I want to start off by saying how lame I think it is that Stephenie Meyers basically wrote fan fiction of her own writing. I like the possibility of fan fiction, 50 Shades of Grey was created from Twilight fan fiction (problematic story as well), but this is an author, taking her text and just changing her stupid Victorian names with more stupid Victorian names. The whole concept of Bella, or Beaufort, in the reimagined version as a human in distress just doesn’t hold up because she still plays into the same boring gender tropes and heteronormativity that the original Twilight is based on. This gender-swapped version is basically cementing the criticisms of the Twilight saga.
Here are a few examples:
- In the original, Edward saved Bella from being sexually assaulted, he would later tell her “you don’t know the vile things they were thinking of doing to you”. In the reimagined version, Edythe saves Beau from being attacked due to a mistaken identity. Using the fear of sexual assault immediately put Edward in a position of power over Bella; he could protect her and keep her “safe”. This relationship does not happen in the reimagined version, because in Meyer’s world, men don’t have to fear sexual assault (wrong), but it also positions Beau in a way where his masculinity isn’t threatened by Edythe’s protection, in fact, it wasn’t even needed.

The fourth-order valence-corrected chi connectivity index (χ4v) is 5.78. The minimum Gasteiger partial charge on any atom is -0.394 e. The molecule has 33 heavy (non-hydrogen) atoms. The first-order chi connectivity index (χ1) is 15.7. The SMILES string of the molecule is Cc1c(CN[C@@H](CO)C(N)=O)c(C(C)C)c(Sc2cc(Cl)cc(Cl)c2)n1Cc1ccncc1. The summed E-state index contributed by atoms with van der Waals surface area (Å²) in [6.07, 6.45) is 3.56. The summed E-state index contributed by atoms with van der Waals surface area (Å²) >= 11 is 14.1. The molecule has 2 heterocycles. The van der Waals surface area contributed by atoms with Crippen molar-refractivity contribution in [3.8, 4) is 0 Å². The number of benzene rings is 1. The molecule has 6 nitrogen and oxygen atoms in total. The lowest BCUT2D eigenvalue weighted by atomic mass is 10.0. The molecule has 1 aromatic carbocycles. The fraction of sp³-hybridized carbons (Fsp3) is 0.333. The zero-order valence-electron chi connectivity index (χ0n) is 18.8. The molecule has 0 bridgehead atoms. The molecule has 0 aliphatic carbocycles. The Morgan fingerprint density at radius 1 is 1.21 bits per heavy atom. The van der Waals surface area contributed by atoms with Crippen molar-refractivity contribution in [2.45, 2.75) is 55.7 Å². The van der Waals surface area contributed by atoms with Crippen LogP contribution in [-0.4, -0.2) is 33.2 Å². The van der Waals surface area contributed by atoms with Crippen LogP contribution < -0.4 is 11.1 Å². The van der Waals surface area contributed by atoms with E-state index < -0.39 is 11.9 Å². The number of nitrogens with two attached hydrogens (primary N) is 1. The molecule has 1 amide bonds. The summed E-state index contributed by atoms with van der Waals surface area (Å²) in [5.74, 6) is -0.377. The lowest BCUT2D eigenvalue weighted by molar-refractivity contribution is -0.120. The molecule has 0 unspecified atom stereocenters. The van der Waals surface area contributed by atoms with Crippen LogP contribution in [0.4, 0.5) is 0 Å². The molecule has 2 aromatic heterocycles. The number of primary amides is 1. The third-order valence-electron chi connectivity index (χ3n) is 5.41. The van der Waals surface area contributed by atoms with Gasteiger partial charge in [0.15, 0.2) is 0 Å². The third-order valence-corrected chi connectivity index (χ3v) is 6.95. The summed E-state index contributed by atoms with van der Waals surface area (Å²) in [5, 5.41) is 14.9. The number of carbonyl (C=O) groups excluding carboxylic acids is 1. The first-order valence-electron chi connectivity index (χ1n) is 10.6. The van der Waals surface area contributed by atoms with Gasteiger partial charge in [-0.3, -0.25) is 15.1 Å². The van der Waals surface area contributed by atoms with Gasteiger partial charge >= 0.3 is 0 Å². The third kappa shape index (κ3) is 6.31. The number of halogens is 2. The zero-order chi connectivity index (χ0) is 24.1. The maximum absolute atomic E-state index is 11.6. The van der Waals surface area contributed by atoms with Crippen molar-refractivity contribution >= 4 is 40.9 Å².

- Beau doesn’t deal with the same insecurities about his looks as Bella does. There are no self-deprecating comments on Beau’s end, he never mentions how plain he is in comparison to Bella, which is always at the center of her inner dialogue.
- In the series, Bella’s sexual attraction to Edward is portrayed through being flush and her heart fluttering. I can’t be the only one that was thinking how Beau’s physical manifestations, specifically with loose linen pajama pants on with a hot ass vampire laying on his lap and kissing his ear would fit into the chaste Twilight world. If Beau is as flush as Bella, he’d always have a boner.The most shocking part of this gender-swapped story is that Beau never had to beg, he didn’t have to beg Edythe to turn him into a vampire, he didn’t have to beg for sex — Beau never even had to ask to be changed. Where in the original, Bella’s humanity and morality was the most important thing to Edward, in the reimagined version, Beau was handed everything he wanted. There was never an issue of power and trust because Edythe didn’t hold that position on their relationship.
I can’t imagine why Stephenie Meyers’ response to her criticisms was to provide more proof to their arguments. I tend to have the same issues with a lot of Young Adult books where the main female protagonist is, essentially, the damsel in distress. One of the few YA books that succeeded in giving the lead female character power and agency is Suzanne Collins’ Hunger Games trilogy with Katniss. But, in the end, I can criticize all I want, but I still used my audible credit (I HAVE to remember to cancel my account), I’ve seen all five of the Twilight Saga movies, and cried the entire way through Breaking Dawn Pt. 2 the last time I saw it on T.V. The truth is my consumption is adding/has added fuel to this series, and unlike most things that I unashamedly consume, I’m hoping that this will be the last time I pay attention to Stephenie Meyers.
Originally published at 1800pizzagirl.com.